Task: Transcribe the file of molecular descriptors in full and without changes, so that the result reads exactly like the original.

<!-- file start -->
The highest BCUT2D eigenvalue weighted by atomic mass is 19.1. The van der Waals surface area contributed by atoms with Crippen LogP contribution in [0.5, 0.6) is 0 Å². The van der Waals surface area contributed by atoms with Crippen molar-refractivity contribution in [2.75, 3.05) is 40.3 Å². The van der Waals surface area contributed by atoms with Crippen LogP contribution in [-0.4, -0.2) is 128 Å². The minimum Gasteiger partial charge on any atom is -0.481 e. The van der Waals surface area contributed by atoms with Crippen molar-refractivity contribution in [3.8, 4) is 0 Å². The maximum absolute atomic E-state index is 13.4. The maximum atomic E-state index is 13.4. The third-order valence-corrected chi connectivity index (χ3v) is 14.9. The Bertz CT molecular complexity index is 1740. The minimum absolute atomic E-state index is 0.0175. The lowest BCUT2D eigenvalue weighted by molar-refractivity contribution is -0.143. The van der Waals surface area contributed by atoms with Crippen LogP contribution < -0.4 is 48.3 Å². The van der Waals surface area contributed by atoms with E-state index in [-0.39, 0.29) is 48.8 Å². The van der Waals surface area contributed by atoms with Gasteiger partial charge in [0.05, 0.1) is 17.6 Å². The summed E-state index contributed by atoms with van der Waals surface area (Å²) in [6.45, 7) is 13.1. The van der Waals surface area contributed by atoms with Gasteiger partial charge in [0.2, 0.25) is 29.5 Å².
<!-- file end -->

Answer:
The highest BCUT2D eigenvalue weighted by atomic mass is 19.1. The van der Waals surface area contributed by atoms with Crippen LogP contribution in [0.5, 0.6) is 0 Å². The van der Waals surface area contributed by atoms with Crippen molar-refractivity contribution in [2.75, 3.05) is 40.3 Å². The van der Waals surface area contributed by atoms with Crippen LogP contribution in [-0.4, -0.2) is 128 Å². The minimum Gasteiger partial charge on any atom is -0.481 e. The van der Waals surface area contributed by atoms with Crippen molar-refractivity contribution in [3.8, 4) is 0 Å². The maximum absolute atomic E-state index is 13.4. The maximum atomic E-state index is 13.4. The third-order valence-corrected chi connectivity index (χ3v) is 14.9. The Bertz CT molecular complexity index is 1740. The minimum absolute atomic E-state index is 0.0175. The lowest BCUT2D eigenvalue weighted by molar-refractivity contribution is -0.143. The van der Waals surface area contributed by atoms with Crippen LogP contribution < -0.4 is 48.3 Å². The van der Waals surface area contributed by atoms with E-state index in [-0.39, 0.29) is 48.8 Å². The van der Waals surface area contributed by atoms with Gasteiger partial charge in [0.05, 0.1) is 17.6 Å². The summed E-state index contributed by atoms with van der Waals surface area (Å²) in [6.45, 7) is 13.1. The van der Waals surface area contributed by atoms with Gasteiger partial charge in [0.2, 0.25) is 29.5 Å².